Go ye therefore, and teach all nations, baptizing them in the name of the Father, and of the Son, and of the Holy Ghost: Teaching them to observe all things whatsoever I have commanded you: and, lo, I am with you alway, even unto the end of the world. Amen.
I've written about this before here. You've got one verb and three participles. The verb, the point of the sentence, is "teach all nations," and "teach" is matheteusate, a plural aorist imperative, "make disciples." As a side note, but important, I believe that the plural pronoun "them" refers to the disciples made. Certainly one should see no problem with baptism as a part of discipleship, but those baptized are already disciples. However, even Matthew 28:19-20 doesn't tell us what the gospel is that is preached. That leaves us with Luke 24. I think we should look at vv. 44-48.
44 And he said unto them, These are the words which I spake unto you, while I was yet with you, that all things must be fulfilled, which were written in the law of Moses, and in the prophets, and in the psalms, concerning me. 45 Then opened he their understanding, that they might understand the scriptures, 46 And said unto them, Thus it is written, and thus it behoved Christ to suffer, and to rise from the dead the third day: 47 And that repentance and remission of sins should be preached in his name among all nations, beginning at Jerusalem. 48 And ye are witnesses of these things.
In v. 44, Jesus said these were the words that He had spoken while He was with them. He also says that this is the message of the Old Testament. What Jesus spoke was New Testament, but it wasn't anything different than what could be preached from the Old Testament. Jesus opened the disciples' understanding to the teaching about Himself in the Old Testament, because scripture is what they would preach, which included the suffering, death, and resurrection of Christ. The Christ would save them by His death, burial, and resurrection.
To carry on the work of the Lord, to preach the gospel, to make disciples -- all parallel ideas to this -- what were these men to preach? What was the gospel response? "Repentance and remission of sins should be preached in his name" (v. 46). This is the one place that says what to preach -- Repentance and remission of sins in his name. The one Great Commission passage that tells what to preach says preach repentance. This repentance would be like Jesus preached it all through the gospels, because Jesus said that repentance was included in the words which He spoke unto them. What Jesus preached was repentance.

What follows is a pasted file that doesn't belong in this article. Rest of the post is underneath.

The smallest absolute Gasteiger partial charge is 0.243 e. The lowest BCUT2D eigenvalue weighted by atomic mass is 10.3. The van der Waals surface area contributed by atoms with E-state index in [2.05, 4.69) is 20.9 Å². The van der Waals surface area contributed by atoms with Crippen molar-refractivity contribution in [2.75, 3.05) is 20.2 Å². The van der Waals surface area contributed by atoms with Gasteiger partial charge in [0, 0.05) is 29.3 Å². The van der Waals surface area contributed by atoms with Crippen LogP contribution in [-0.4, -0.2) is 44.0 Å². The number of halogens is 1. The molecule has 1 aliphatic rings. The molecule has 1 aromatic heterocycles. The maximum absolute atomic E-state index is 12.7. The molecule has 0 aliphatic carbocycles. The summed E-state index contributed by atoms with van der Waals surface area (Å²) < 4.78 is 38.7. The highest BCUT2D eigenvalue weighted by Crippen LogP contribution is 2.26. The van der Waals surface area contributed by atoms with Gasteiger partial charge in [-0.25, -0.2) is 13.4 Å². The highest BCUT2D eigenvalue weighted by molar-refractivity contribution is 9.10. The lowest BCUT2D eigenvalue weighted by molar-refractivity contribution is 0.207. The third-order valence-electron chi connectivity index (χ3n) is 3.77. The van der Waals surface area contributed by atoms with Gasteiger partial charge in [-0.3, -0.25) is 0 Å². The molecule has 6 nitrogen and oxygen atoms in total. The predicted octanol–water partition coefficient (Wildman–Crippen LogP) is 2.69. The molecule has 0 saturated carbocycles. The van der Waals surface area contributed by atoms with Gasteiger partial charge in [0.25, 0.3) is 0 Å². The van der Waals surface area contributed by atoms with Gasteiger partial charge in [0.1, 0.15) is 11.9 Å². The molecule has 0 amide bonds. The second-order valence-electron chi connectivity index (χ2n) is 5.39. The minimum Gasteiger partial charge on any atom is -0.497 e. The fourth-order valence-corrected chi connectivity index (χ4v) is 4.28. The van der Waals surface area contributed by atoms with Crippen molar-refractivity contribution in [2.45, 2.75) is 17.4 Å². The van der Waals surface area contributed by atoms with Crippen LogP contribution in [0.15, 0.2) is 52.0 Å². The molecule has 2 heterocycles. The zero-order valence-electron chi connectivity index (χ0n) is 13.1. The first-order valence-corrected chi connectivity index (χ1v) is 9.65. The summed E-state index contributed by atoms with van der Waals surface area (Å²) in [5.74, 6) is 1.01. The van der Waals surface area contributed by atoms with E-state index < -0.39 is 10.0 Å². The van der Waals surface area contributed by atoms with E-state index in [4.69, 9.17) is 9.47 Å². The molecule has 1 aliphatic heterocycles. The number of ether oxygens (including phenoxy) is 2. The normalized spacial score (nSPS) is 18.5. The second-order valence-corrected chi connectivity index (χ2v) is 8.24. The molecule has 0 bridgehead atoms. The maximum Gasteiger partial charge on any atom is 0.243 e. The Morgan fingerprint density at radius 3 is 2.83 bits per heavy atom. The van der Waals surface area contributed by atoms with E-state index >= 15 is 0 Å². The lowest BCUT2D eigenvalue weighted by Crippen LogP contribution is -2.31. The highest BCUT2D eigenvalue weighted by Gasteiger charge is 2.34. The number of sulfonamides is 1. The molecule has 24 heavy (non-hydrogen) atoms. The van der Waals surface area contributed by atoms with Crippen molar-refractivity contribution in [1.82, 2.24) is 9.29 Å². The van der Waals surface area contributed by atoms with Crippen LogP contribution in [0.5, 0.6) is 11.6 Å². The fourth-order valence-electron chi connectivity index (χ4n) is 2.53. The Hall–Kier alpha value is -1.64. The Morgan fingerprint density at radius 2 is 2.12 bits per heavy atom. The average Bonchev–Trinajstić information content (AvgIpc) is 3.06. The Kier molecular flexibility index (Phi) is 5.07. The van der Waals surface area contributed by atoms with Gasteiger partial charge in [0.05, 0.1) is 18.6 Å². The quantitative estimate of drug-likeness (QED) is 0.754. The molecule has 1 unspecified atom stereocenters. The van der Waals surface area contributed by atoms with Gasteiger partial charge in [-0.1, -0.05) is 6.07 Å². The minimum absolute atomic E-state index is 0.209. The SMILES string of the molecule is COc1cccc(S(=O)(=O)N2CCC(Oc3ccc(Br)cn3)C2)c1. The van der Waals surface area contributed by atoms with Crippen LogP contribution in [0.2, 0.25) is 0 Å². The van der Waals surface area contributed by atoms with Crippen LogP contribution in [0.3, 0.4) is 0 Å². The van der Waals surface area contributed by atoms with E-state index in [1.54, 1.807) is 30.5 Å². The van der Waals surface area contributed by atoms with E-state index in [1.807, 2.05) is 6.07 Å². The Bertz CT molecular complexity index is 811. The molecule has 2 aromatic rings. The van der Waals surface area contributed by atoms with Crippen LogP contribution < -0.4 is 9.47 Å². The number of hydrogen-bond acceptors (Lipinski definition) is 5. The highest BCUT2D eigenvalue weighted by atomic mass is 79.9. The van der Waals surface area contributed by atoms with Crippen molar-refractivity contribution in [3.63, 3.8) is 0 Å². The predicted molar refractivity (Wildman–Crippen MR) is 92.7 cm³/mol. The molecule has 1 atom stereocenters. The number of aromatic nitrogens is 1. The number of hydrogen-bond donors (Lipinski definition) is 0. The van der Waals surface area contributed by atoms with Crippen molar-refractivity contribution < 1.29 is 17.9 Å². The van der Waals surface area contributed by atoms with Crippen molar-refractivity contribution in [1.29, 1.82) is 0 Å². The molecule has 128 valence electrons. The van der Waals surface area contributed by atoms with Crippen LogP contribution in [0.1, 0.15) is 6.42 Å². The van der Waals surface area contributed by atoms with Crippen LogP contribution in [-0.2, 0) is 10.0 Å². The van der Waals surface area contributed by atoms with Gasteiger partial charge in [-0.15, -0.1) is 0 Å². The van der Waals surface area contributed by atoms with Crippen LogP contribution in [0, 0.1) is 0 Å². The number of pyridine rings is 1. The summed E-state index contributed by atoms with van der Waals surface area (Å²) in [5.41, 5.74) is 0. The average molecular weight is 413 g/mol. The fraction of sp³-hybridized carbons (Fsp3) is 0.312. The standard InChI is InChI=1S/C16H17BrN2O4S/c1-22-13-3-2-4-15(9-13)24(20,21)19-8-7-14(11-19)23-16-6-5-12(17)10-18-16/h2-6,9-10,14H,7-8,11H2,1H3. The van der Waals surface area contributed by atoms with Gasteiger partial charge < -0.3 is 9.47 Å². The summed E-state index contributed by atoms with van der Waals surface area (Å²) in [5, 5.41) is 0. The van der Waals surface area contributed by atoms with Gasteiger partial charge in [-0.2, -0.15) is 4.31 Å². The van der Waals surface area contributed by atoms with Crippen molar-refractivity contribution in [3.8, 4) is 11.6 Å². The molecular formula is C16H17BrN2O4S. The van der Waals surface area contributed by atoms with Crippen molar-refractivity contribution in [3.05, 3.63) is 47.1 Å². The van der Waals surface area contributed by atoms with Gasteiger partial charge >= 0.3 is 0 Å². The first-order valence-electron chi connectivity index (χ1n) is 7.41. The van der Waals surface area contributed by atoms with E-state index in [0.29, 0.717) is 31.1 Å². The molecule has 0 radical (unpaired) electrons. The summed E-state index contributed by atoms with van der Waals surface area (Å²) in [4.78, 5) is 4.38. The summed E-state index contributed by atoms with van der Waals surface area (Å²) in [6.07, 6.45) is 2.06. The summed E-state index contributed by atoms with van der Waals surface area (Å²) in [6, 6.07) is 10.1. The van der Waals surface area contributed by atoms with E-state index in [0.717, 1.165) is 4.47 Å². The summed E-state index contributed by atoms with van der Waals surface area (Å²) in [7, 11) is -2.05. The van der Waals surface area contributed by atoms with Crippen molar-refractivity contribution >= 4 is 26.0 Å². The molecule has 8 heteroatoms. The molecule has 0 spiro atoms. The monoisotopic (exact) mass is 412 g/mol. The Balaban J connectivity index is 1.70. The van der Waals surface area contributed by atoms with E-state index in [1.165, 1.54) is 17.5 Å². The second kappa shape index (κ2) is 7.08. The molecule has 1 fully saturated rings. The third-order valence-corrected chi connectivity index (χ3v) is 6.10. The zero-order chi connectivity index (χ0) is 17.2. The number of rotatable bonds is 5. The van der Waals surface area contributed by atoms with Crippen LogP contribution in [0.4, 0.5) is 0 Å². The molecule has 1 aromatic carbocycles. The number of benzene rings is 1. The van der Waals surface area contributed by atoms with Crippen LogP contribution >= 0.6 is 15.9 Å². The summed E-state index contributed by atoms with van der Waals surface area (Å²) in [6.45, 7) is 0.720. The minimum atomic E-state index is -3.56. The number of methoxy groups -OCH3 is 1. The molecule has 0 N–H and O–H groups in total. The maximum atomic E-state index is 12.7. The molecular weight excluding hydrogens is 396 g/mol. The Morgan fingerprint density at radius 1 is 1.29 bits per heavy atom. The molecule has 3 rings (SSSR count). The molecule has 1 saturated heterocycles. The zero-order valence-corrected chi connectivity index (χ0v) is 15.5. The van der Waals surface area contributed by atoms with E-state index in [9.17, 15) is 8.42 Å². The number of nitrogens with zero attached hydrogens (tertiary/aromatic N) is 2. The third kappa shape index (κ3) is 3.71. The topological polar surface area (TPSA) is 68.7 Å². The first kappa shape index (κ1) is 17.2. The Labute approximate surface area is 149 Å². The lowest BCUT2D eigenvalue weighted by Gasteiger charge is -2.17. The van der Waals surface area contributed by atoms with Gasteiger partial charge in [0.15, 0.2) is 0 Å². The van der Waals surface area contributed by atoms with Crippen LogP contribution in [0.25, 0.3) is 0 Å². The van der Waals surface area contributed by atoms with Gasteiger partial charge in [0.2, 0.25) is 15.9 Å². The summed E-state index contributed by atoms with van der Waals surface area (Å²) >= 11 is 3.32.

There is no doubt that Jesus included faith or belief in this message to preached, but He doesn't actually say it in any of the Great Commission passages. The disciples we know heard, "Preach repentance." They also heard "remission of sins." Men needed remission of sins. Their sins were the problem. Do you think that they were thinking, when they heard that message, that they could just keep sinning? Of course not.
Another point. We shouldn't leave out "in his name." "His name" is what represents Jesus. It is Who He is. Part of preaching Jesus from the Old Testament makes sancrosanct certain attributes of Who Jesus is -- He's God, He's Lord, He's Savior. He's the King. He's going to rule the world. He's going to judge the world.
One last point. Part of the Great Commission was being witnesses of these things. What things? The things Jesus just talked about from what He said during His ministry and from the Old Testament. Jesus taught them from the Old Testament because that's how people are saved, by hearing the preaching of the Word of God. This is what He wanted them to talk about.
What I am hearing from the "free grace" men, from their position, is that if you preached what Jesus said to preach in His Great Commission, you would be adding works to grace or frontloading works. I think we're safe with sticking with what Jesus actually said to do. Let's do that.